Like other big storms, Hurricane Sandy will likely be followed by a drop in retail spending, home-buying, and small-business activity, greater than the quick jump in plywood, flashlight and bottled-water sales. But as repairs proceed next year, utility and Shore improvements will boost depressed Northeast construction employment, and "reconstruction may create an opportunity to usher in new and updated technologies," writes Beata Caranci, economist at Canadian-owned TD Bank, whose US base is in Marlton.
Reconstruction will also be an opportunity to implement streamlined construction laws passed recently by GOP leaders in Congress and the states, says Frank Rapoport, Berwyn-based partner at New York law firm McKenna Long & Aldridge LLP and counselor to contractors who support "public-private partnerships" (P3), a way of outsourcing lengthy government construction to private contractors and financiers, by "sharing" user fees -- like road tolls -- once the road is built, instead of charging taxpayers to pay for the road.
Under a "P3" law signed by Gov. Corbett last summer, Pennsylvania has convened a committee of pro-development "rockstars" -- Aqua America chief executive (and Philadelphia Convention and Visitors Bureau chairman) Nick DeBenedictis, construction manager Ronald Drnevich, banker Michael Murchie, Laborers leader Ryan Boyer, State Rep. Steve Santarsiero, D-Bucks -- who'll be fielding applications. Maybe to add toll lanes on I-95, a second deck on the Schuylkill Expressway, a tollbridge on US 422 over the Schuylkill, and other projects to be funded from future tolls instead of borrowed money and taxpayer annuities. The system "streamlines" building by cutting back on change orders, fee disputes and other common delays, "because contractors work fast when they're not yet getting paid,." says Rapoport.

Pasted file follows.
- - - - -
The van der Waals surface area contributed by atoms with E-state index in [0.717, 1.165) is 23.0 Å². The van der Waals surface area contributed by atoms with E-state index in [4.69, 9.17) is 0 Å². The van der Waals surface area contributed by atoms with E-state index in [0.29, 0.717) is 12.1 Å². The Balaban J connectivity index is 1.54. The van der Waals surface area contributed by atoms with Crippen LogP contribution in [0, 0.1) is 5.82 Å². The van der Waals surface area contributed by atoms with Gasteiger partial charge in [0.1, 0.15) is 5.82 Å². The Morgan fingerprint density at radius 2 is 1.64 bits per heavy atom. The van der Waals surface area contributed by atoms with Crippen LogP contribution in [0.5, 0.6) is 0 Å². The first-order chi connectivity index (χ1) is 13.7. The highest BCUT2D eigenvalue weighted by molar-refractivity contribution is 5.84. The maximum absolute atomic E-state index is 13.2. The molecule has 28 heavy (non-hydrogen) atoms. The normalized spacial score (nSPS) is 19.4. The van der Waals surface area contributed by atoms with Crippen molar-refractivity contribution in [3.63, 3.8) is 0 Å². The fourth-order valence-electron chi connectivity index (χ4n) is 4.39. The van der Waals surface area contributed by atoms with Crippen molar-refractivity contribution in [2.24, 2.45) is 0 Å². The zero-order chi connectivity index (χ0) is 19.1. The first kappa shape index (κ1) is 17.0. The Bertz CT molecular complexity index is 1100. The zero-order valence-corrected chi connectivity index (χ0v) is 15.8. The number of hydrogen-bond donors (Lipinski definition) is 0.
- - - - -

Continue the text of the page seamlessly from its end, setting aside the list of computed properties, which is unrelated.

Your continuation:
DuPont Co. has shut its headquarters and labs in and around Wilmington, Delaware, where Gov. Jack Markell has ordered cars off the road and neighboring Pennsylvania, New Jersey and Delaware are also under states of emergency.
But the company's industrial plants in the wide path of Hurricane Sandy remain open. "Facilities in Delaware, Pennsylvania, New Jersey, New York, and Rhode Island are on alert," the chemical maker says in this brief statement. UPDATE: Monday night the company said 7 of its works will be shut Tuesday. Ready for clean-up, too: "The DuPont Integrated Emergency Response Team is staged in North Carolina and is ready to respond with personnel, equipment and supplies once the storm passes."
Ready for clean-up, too: "The DuPont Integrated Emergency Response Team is staged in North Carolina and is ready to respond with personnel, equipment and supplies once the storm passes."
Wawa's 24-hour gas stations and markets in New Jersey, the Philadelphia area, Delaware and Maryland will close this evening. The stores were among the few to remain open (and fueling) at the Delaware Shore and other hard-hit areas. Statement here.
Meeting with reporters in a Rehoboth Beach hotel, Delaware Gov. Jack Markell summarized damage from hurricane Sandy:
- Delaware 1, the state's main north-south road, cut by storm surge yesterday between Rehoboth and Dewey Beach.